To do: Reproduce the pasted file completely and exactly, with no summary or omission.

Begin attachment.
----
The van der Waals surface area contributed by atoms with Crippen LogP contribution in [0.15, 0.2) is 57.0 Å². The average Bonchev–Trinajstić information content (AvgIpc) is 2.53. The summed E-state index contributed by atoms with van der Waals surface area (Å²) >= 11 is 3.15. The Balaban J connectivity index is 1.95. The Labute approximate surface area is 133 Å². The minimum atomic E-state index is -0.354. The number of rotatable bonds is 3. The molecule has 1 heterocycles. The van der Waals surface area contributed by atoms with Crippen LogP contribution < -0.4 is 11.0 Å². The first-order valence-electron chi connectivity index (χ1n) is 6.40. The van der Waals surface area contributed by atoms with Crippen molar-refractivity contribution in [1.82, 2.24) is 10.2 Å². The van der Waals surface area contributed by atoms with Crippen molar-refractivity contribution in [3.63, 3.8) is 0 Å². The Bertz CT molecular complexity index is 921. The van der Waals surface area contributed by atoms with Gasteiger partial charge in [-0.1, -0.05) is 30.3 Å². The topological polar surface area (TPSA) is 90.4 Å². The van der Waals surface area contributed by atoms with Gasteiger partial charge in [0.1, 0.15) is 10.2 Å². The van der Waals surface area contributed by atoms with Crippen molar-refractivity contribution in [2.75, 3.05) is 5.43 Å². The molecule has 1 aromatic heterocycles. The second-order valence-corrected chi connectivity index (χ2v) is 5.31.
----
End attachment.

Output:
The van der Waals surface area contributed by atoms with Crippen LogP contribution in [0.15, 0.2) is 57.0 Å². The average Bonchev–Trinajstić information content (AvgIpc) is 2.53. The summed E-state index contributed by atoms with van der Waals surface area (Å²) >= 11 is 3.15. The Balaban J connectivity index is 1.95. The Labute approximate surface area is 133 Å². The minimum atomic E-state index is -0.354. The number of rotatable bonds is 3. The molecule has 1 heterocycles. The van der Waals surface area contributed by atoms with Crippen LogP contribution < -0.4 is 11.0 Å². The first-order valence-electron chi connectivity index (χ1n) is 6.40. The van der Waals surface area contributed by atoms with Crippen molar-refractivity contribution in [1.82, 2.24) is 10.2 Å². The van der Waals surface area contributed by atoms with Crippen molar-refractivity contribution in [3.63, 3.8) is 0 Å². The Bertz CT molecular complexity index is 921. The van der Waals surface area contributed by atoms with Gasteiger partial charge in [-0.1, -0.05) is 30.3 Å². The topological polar surface area (TPSA) is 90.4 Å². The van der Waals surface area contributed by atoms with Gasteiger partial charge in [0.1, 0.15) is 10.2 Å². The van der Waals surface area contributed by atoms with Crippen molar-refractivity contribution in [2.75, 3.05) is 5.43 Å². The molecule has 1 aromatic heterocycles. The second-order valence-corrected chi connectivity index (χ2v) is 5.31.